This article was originally published on .cult by Hannah Augur. .cult is a Berlin-based community platform for developers. We write about all things career-related, make original documentaries and share heaps of other untold developer stories from around the world.
What’s the first thing that people think of when they hear the word ‘developer’? For many people, it’s probably ‘money’ or maybe companies like ‘Facebook’ or ‘Google’. However, these topics don’t really reflect the work that developers do or the ways in which they view their career or their life. In fact, while only 8% of developers in Europe want to work for a FAANG, 35% want to work in an industry that’s working towards a good cause.
We conducted a survey to find out what developers in Europe really care about. You can find the full report here, but below are some of the key findings about developers’ career ambitions.
26% of developers are driven by the desire for personal satisfaction and pride
A career is more than just the work you do for eightish hours a day, especially for developers. Careers in tech mean having to stay on top of new trends and regularly upskill or learn new languages. So what keeps developers going and striving, year after year? The number one reason is personal satisfaction and pride. On the other end of the spectrum, the least popular answer is to build a network or gain status.
34% want to work in a startup
Where are developers most comfortable? TV tells us that it’s startups and, in fact, many developers agree. 34% of developers would prefer to work in a startup, primarily because there is less bureaucracy and they also feel more valued.
As developers are often the people making and managing the product itself, it makes sense that they would like to truly have a say in what that product looks like. Scaleups are also attractive to developers though the reasons are more varied. The biggest draw is simply that they typically have a better product.
44% of developers say work-life balance is their most important criteria when considering a role
Remember that whole ‘regularly having to upskill and learn new languages’ topic? It seems that developers overlook topics like industry, diversity, and even salary in lieu of work-life balance and a good team/culture.
On top of this, among a list of key popular topics, 66% of developers agreed that work-life balance was a top-three priority for the developer community, followed by 53% who said mental health in general is key. These responses blew every other option out of the water.
Only 7% of developers aspire to work for a FAANG
Working at FAANG is sure to make your parents say ‘oooh woooooooow, look at our kid, they’re so smart.’ In reality, far more developers aspire to work in an industry with a good cause. Interestingly, that’s 52% of women and 32% of men. For reference, the second most popular industry is ‘I don’t care.’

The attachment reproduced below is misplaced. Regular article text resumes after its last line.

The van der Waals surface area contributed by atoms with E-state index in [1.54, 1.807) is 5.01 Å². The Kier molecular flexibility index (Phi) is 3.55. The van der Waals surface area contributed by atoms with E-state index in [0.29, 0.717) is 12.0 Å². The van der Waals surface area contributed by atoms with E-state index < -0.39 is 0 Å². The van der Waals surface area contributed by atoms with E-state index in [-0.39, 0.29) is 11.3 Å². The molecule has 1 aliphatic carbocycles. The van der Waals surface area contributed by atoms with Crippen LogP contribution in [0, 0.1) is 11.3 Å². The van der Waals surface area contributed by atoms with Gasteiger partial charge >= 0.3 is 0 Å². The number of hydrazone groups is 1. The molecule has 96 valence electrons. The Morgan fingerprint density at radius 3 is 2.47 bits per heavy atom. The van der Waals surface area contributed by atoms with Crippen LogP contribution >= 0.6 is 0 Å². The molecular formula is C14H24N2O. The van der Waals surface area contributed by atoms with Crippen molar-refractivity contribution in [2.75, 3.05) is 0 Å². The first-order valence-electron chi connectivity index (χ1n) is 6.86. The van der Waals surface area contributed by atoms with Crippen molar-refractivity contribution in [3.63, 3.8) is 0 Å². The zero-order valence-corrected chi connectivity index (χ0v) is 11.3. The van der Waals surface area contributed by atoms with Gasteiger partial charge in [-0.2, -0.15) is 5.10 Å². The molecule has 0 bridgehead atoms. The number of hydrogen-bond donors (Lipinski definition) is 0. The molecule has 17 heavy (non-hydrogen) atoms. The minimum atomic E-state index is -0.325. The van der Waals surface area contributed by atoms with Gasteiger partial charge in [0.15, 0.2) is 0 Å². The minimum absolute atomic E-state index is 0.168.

To team lead or not to team lead? 30% say ‘yes’
The most sought after roles for developers are team lead/middle management (30%) and individual contributor (26%). Importantly, 14% of current engineering leads and 26% of engineers with 9+ years of experience reported that they would like to be individual contributors.
While some developers did indicate a desire to found a company or join C-Level, the interest in remaining individual contributors or leads was undeniable across the board, including for those with years of experience. This is interesting when coupled with the fact that 26% are driven by personal satisfaction and pride and 95% would like to work on development-related side projects.
Charity Majors, cofounder and CTO of Honeycomb on the The Engineer/Manager Pendulum says:
It isn’t a promotion, so you don’t have any status to give up. Do it as long as it makes you happy, and the people around you happy. Then stop. Go back to building things. Wait til you get that itch again.
61% of developers would like to work on their negotiation & conflict resolution skills.
95% of developers aspire to have stronger soft skills…and the number one skill to work on is negotiation and conflict resolution, followed by public speaking and time management. Interestingly, the desire to work on time management does clearly decrease with years of experience. Furthermore, there are a number of notable differences between men and women. In particular, creativity seems to be a bigger topic for men, while assertiveness is a more important skill for women.
In conclusion, it’s clear that developers are often looking to make themselves proud. They want to learn and grow without tipping the work-life balance scale. To learn more about how they aspire to grow and what they expect from their work and community, check out the complete report. (It’s worth it.)
FYI, there are also reports specifically for DACH and the Netherlands on the way. tl;dr – the Netherlands likes therapists more than the rest of Europe. You can find them here when they launch.